Butterball canceling contracts in county
An undisclosed number of Carroll County turkey growers have been informed that their contracts with Butterball LLC will be canceled within 90 days.
One local grower who asked not to be identified because he is still under contract said he was notified by phone in mid-December that his agreement would be canceled.
“It was a real sudden deal,” the grower said. “They gave various growers various reasons and none of them make sense. Basically, they don’t want us anymore. They’re trying to figure out some way of getting us out of there. … There was no heads up, no warning, no inclination, nothing. Just a phone call.”
Butterball, the largest producer of turkey products in the United States, said through a spokesperson that the local contract cancellations are related to changes at its Carthage, Mo., processing plant that the company announced in early December. Butterball said it plans to lay off 450 of the plant’s 850 employees over several months beginning in March.
“Long-term adverse conditions in the commodities market, where Butterball has routinely sold excess protein produced at the facility, has resulted in the need to ramp down certain production processes at this location over the course of several months, beginning no sooner than March 1, 2021,” the spokesperson said by email. “This change will impact a limited number of turkey growers in the Midwest, including Carroll County, Arkansas. We have appreciated the hard work and partnership of these growers and wish them continued success. We are abiding by the terms and conditions of our grower contracts and we have been in communication with all impacted growers.”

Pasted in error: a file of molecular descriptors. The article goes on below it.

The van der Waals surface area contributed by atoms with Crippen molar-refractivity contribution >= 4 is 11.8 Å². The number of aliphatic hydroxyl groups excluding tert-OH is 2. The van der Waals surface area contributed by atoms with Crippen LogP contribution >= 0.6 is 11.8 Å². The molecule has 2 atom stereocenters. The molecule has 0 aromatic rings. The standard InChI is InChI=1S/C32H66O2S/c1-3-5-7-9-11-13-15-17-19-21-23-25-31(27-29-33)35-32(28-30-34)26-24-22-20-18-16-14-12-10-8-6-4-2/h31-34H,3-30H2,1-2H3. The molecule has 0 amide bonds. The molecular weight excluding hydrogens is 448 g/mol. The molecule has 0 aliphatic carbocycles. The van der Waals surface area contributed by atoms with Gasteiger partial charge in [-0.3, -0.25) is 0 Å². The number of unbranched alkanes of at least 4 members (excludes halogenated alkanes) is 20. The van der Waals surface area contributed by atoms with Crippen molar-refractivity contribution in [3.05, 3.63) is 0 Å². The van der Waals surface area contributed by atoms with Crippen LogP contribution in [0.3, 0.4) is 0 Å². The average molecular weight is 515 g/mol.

Asked how many local growers will be affected, the spokesperson replied that it will be “a limited number,” but didn’t provide a specific figure.
According to a published report, about 20 turkey farmers in Osage County, Mo., were notified in April 2020 that their contracts with Butterball would be terminated. The company cited low value of commercial turkey meat and weakened international demand.
Closer to home, the local turkey grower said he was concerned not only about how the decision will affect his own finances but also the community’s.
“It’s a corporate decision, I understand,” he said. “But there’s a lot more to it than that. You take the trickle-down effect of all those dollars in the community, it’s huge. It’s millions. It’s turned valuable farms into worth nothing. If you’ve got six turkey houses and no contract, you don’t have anything.”
Arkansas ranked fifth among all U.S. states in turkey production between Sept. 1, 2018, and Aug. 31, 2019, according to the U.S. Department of Agriculture. Arkansas produced 30 million turkeys in that one-year period, according to the USDA, with a value of $333.5 million. Carroll County, in turn, is the fourth-leading turkey-producing county in Arkansas, according to The Poultry Federation, a Little Rock-based trade organization representing the poultry and egg industry in Arkansas, Missouri and Oklahoma.